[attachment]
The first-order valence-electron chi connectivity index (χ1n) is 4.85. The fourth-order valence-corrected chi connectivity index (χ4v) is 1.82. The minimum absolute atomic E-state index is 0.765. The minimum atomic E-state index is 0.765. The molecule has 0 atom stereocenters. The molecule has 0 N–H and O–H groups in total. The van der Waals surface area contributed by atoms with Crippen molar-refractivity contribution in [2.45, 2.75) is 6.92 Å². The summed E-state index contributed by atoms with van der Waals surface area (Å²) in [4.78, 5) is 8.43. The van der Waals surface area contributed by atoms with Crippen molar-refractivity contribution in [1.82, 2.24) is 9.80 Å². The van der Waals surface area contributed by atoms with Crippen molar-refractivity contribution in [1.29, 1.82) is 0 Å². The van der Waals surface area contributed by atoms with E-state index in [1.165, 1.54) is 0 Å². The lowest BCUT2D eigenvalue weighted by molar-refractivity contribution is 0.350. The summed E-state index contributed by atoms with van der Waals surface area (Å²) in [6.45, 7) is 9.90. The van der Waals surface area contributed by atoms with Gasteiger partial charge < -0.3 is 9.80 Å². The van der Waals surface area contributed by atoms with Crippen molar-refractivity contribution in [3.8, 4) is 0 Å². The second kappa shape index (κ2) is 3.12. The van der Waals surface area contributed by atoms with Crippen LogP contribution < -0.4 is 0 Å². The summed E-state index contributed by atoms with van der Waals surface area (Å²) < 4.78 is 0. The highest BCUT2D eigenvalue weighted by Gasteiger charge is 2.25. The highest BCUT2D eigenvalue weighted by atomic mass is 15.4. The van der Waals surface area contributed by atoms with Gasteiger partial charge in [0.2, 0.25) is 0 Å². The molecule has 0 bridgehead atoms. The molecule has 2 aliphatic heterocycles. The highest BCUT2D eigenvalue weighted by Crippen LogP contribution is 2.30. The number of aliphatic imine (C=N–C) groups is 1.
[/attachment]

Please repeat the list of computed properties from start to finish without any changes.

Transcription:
The first-order valence-electron chi connectivity index (χ1n) is 4.85. The fourth-order valence-corrected chi connectivity index (χ4v) is 1.82. The minimum absolute atomic E-state index is 0.765. The minimum atomic E-state index is 0.765. The molecule has 0 atom stereocenters. The molecule has 0 N–H and O–H groups in total. The van der Waals surface area contributed by atoms with Crippen molar-refractivity contribution in [2.45, 2.75) is 6.92 Å². The summed E-state index contributed by atoms with van der Waals surface area (Å²) in [4.78, 5) is 8.43. The van der Waals surface area contributed by atoms with Crippen molar-refractivity contribution in [1.82, 2.24) is 9.80 Å². The van der Waals surface area contributed by atoms with Crippen molar-refractivity contribution in [1.29, 1.82) is 0 Å². The van der Waals surface area contributed by atoms with E-state index in [1.165, 1.54) is 0 Å². The lowest BCUT2D eigenvalue weighted by molar-refractivity contribution is 0.350. The summed E-state index contributed by atoms with van der Waals surface area (Å²) in [6.45, 7) is 9.90. The van der Waals surface area contributed by atoms with Gasteiger partial charge < -0.3 is 9.80 Å². The van der Waals surface area contributed by atoms with Crippen molar-refractivity contribution in [3.8, 4) is 0 Å². The second kappa shape index (κ2) is 3.12. The van der Waals surface area contributed by atoms with Crippen LogP contribution < -0.4 is 0 Å². The summed E-state index contributed by atoms with van der Waals surface area (Å²) < 4.78 is 0. The highest BCUT2D eigenvalue weighted by Gasteiger charge is 2.25. The highest BCUT2D eigenvalue weighted by atomic mass is 15.4. The van der Waals surface area contributed by atoms with Gasteiger partial charge in [0.2, 0.25) is 0 Å². The molecule has 0 bridgehead atoms. The molecule has 2 aliphatic heterocycles. The highest BCUT2D eigenvalue weighted by Crippen LogP contribution is 2.30. The number of aliphatic imine (C=N–C) groups is 1.